Learn more Download now Shop now Shop now Shop now Shop now Shop now Shop now Learn More Shop now Learn more Shop Fire Shop Kindle Amazon Music Unlimited for Family Shop now Shop now Learn more

on 30 May 2012
This is a great collection of fast-paced engaging stories from Philip K Dick that I chose for my first Kindle purchase. It's a shame that this Kindle edition is riddled with single-letter spelling mistakes that seem to have resulted from an automated text scan of the original and were not corrected.
0Comment| 3 people found this helpful. Was this review helpful to you? Report abuse
on 18 August 2017
I do not want to denigrate this work but I completely lost the thread and gave up. Maybe it's a marvellous read but alas not for me.
0Comment|Was this review helpful to you? Report abuse
on 19 September 2014
Another inspiring collection which is a fitting tribute to the breathtaking eclecticism that is the mind of PKD. The philosophical diversity of the material is impressive with themes covered ranging from: justice, thought control, xenophobia, celebrity culture, megalomania and the power of the media.

The culture of celebrity is tellingly explored in ‘The Mold of Yancy’ and ‘Novelty Act’. Dick hilariously indulges in some navel gazing in ‘Waterspider’ paying homage to some of the greats of the genre. Whilst in ‘Orpheus with Clay Feet’ he explores the difficulties of the science fiction writer to be taken seriously from the perspective of time travel.

Justice – its determination and administration- is thoughtfully explored in the eponymous ‘The Minority Report’ and the Unreconstructed M’.A recurrent theme is the misuse and abuse of the media to produce an anodyne civilian population or to misrepresent history e.g. ‘If There Were No Benny Cemoli’. Cold war McCarthyism is clearly present in ‘Explorers We’ and the ‘Days of Perky Pat’ which both examine the theme of us and them and what it means to belong.

Personal favourites are ‘Captive Market’ in which an enterprising time traveller is able to take lucrative advantage of a parallel universe and ‘Service Call’ in which a passive humanity voluntarily opts for the comfort of thought modification.
0Comment| One person found this helpful. Was this review helpful to you? Report abuse
on 4 July 2014
Instead of receiving the volume 4 of the short collected stories, I've been sent a different book, with 10 short stories already available in the others volumes of the collected short stories!!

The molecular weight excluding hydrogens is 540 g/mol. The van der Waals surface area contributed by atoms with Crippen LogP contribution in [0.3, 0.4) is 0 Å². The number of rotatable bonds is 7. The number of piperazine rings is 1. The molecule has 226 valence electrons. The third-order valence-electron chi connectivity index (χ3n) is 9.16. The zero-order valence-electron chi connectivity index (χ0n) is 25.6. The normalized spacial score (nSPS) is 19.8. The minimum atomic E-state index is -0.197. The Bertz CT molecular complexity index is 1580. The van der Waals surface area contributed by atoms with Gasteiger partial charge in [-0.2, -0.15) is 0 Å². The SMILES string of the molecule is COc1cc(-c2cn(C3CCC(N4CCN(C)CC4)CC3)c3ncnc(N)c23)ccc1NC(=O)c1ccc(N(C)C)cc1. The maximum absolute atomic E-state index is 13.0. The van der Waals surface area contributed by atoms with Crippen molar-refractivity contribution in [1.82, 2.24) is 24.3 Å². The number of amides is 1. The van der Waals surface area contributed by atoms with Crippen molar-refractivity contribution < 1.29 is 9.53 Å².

Very disappointed!!
0Comment| 4 people found this helpful. Was this review helpful to you? Report abuse
on 18 June 2016
4th volume of a 5 volume set of Dick's collected stories. This has 23 stories covering the years 1954 to 1963 when he began writing novels prolifically and his short story output lessened. The movie "Minority Report" is based on his short story in this book but all his stories are a tribute to his vivid imagination and well worth reading.
0Comment| 2 people found this helpful. Was this review helpful to you? Report abuse
on 27 May 2013
I spent most of Sunday reading this extraordinarily absorbing tome, and found myself in equal measures, both bewildered, beguiled, assaulted, distressed, and freaked-out by the man's prodigious talent to zealously probe at the moist, jell-like folds of my mind, playing merry hell with all the giddy synapses therein. Even today my blurred, harried cerebellum remains ablaze with PKD's Gnostic 'other-ness'.

I genuinely adore short stories (my favorite literary medium): Poe, Bloch, Howard, Blackwood, Matheson, Leiber, Sheckley, Sturgeon, Lovecraft, Bradbury, Doyle, Carver, Ballard, Ashton-Smith, Asimov (the list is vast)...but something about these specific explorations into the maudlin weird, REALLY struck a deep, emotional chord with me; I found them to be truly inspirational works, replete with breath-taking vision, and fearsome originality.

I haven't been so wholly absorbed by another human's intellectual musings since Hubert Selby's Jr's coruscating exegesis 'The Room' which unsettled me for a good few weeks after reading it. PKD's limber, effervescent tales are incredibly taut, potent affairs; many of these righteous yarns expose the soft, pallid underbelly of the human condition; painfully tweaking at the oh-so fragile membranes of our psychic inner sanctum with great wit, sensitivity, and unerring prescience.

His word play is so utterly assured and rigorous, that I genuinely began to mourn for the myriad misfortunes of his desperate, beleaguered characters; empathizing fully with their grim, scrabbling half-lives upon a barren, apocalyptic earth; whose ignominious, inevitable collapse into miserable entropy made for truly harrowing reading. (Which, paradoxically, made them utterly spellbinding, and impossible to put down)